Stitch and Bear

A long-running Irish blog with reviews of the best restaurants in Dublin and throughout Ireland. Some wine and cocktails thrown in for good measure!

Tuesday, February 10, 2009

Critique of Criminal Reason - Michael Gregorio

Take yourself back in time to Prussia in 1804, at the dawn of the Enlightenment. A serial killer is striking without mercy in a snow-covered, dark city. Magistrate Hanno Stiffeniis is called from his small town to the magnificent city of Koningsberg, which is gripped by terror at the prospect of future murders.

Once in Koningsberg, Stiffeniis begins to realise that greater schemes are afoot and he seeks guidance from the eminent philosopher Immanuel Kant, who is attempting to pioneer a new way of thinking when investigating crimes. The logical ways of conducting a forensic investigation which seem so commonplace to us CSI-junkies are new-fangled ideas in Koningsberg.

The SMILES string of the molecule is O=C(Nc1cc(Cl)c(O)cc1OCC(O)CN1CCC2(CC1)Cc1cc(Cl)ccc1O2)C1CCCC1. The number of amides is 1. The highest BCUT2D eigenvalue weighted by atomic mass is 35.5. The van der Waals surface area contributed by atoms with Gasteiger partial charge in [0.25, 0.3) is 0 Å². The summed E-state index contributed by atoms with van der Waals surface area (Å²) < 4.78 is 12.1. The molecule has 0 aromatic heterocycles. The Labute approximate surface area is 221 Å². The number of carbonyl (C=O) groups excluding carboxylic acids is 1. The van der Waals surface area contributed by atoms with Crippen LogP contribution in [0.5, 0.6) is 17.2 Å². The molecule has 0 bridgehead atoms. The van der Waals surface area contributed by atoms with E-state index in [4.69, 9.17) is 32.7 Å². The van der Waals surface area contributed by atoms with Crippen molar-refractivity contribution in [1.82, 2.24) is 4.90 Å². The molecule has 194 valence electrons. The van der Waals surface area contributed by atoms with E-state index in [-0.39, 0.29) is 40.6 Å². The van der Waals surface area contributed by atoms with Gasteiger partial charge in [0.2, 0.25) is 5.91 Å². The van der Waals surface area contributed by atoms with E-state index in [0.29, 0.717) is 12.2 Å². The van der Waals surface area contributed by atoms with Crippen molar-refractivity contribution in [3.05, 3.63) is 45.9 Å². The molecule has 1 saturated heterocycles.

Michael Gregorio is actually a husband and wife team of writers, who have combined to create a dark and superstitious world which struggles to emerge into an age of reason. The ever-present threat of invasion from Bonaparte hangs like a grim spectre over all dialogue and interactions. It is in turns a tense thriller and a philosophical read. Look out for more in the series.

1 comment

  1. Plesantly written with good discriptive prose which places you convincingly in the period at the dawn of the enlightenment. However as a murder mystery goes this book dissapoints with a main character who is neither likeable nor bad enough to be interesting. Also the average reader would work out the who and the why halfway through the book leaving the remaining chapters as a somewhat dull narative.


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